Do you believe there is such a thing as speciesism that is equal to racism or sexism? And what more there is to veganism than a consumer choice and lifestyle? How can you try to persuade someone that eating meat has anything to do with racism or class inequality?
Jason: First off, I want to preface that I don’t think there are expectations attached to “Veganism” besides consumer habits, and moreover really only dietary choices. I personally view veganism as a purely economic protest that is in direct defiance to this culture’s treatment of life. On this token veganism is just as much a product of this culture as the slaughter houses themselves. To say that meat eaters are “speciesist” and vegans are above this notion doesn’t make any sense to me. In fact, for the sake of argument, I’ll go as far as to say that veganism further places us outside of the food chain and above other scavengers such as ourselves. In the same respect, torturing and enslaving living creatures in the name of human progress is definitely speciesist in my book.
I would also like to point out that I feel there is no ethical way to consume another animal’s milk. Not only is it completely against nature, but to take the milk from an animal designed only for it’s young is nothing short of slavery in my book. I guess I didn’t really come through with persuasive arguments which I actually find really interesting. I’m just as confused as anyone else. I’m confident in my veganism and my decisions as an “activist” but am always questioning myself.
What’s the main focus on your lyrics, is it the struggle people face every day through the social and economic conditions they’re put in or it is the personal struggle of the individual?
Drew: There isn’t really a main focus to my lyrics, at least not consciously. They’re a form of expression for me, so they’re based primarily on my experiences, moods, and feelings. Oftentimes they branch out into broader ideas like those you mentioned, but at the end of the day, I write about what I know – and what I know about this world is derived from my perception of my place in it and what my five sense tell me about it. Lately, they’ve been much more personal than they have in the past. I recently went through some really painful personal growth; I took a long hard look in the mirror and didn’t like a lot of what I saw, so a lot of my lyrics have been about personal reconciliation. I think a lot of that will show on our upcoming LP. I’ve been trying to write from a much more emotional place than ever before as well. it’s a totally different feeling, at least for me. The lyrics aren’t as lengthy or wordy as they used to be – they’re more directly connected to the emotions they’re trying to convey rather than just trying to abstractly describe them.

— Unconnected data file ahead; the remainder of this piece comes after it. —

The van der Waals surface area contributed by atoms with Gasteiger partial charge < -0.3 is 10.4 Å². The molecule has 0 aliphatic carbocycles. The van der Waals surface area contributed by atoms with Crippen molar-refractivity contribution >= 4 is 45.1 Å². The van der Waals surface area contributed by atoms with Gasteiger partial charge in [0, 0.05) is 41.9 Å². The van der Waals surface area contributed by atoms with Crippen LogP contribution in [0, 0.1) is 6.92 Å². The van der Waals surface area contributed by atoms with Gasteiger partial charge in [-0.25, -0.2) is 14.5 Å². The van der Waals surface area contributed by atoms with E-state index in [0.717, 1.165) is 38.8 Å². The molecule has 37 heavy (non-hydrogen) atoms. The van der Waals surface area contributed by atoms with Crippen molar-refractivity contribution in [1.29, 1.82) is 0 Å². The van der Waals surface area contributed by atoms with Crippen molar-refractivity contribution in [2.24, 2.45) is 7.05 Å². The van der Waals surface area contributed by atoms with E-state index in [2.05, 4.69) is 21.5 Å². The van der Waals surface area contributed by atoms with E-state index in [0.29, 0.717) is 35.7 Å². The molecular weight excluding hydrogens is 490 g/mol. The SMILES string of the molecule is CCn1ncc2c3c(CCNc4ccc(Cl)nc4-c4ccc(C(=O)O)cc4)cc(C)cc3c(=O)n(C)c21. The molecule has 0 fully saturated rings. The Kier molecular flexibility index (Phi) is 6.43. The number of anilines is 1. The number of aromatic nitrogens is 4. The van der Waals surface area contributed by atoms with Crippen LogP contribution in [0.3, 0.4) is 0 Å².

In the past, I tackled a lot of issues “outside” of myself – namely political, social, and philosophical topics (I still struggle with these). People have said things like Run With The Hunted has “questionable primitivist politics” and while I find that humorous on the surface, I think it shows a real misunderstanding of what I’ve attempted to convey in my lyrics. When I talk about politics in a song, I’m attempting – above all else – to express my personal struggles with these ideals. The common perception is “oh, you’re in a band, you must have all the answers” or “if you’re expressing an idea/ideology, you must be pushing it on me and defending it.” That may be the case for bands who establish themselves for a specific political or ideological purpose from the beginning, but that has never been the goal in the Run With The Hunted. I’m just a confused kid looking for answers the same as anybody in this scene, or in this world even. Just because I get to be on stage with a microphone doesn’t mean I know it all; it doesn’t even mean you have to listen. It simply means, I’ve found the means and desire to say to the world “this is who I am, and this is how I feel.” All of this puts our band in a strange limbo. I don’t know if we’ll ever be “radical” enough for politically-motivated punk/hardcore kids and likewise, we probably appear “too” political for the average hardcore kid, which is a shame really; if anyone should have a political consciousness and be aware of counter-cultural ideas, I would think it would be someone involved in punk. But it’s been my experience that that’s simply not the case. So we remain stuck in the middle – which is actually OK by me too. I’ve spent my life trying not to fit a mold, trying not to be what other people want or expect me to be – why wouldn’t I carry that ideal through within the context of punk and hardcore? At the end of day, I think Run With The Hunted is a band with a political consciousness, but not a political agenda. I guess to some people it’s a clearer distinction than it is to others, but it’s just what works for us. It reflects how we feel as individuals, and how we operate as a band. It makes me really sad that there even has to be these rigid classifications on what bands “are” and I’m not trying to reinforce them here; but I’ve experienced them firsthand throughout the course of this band and thought it was worth addressing.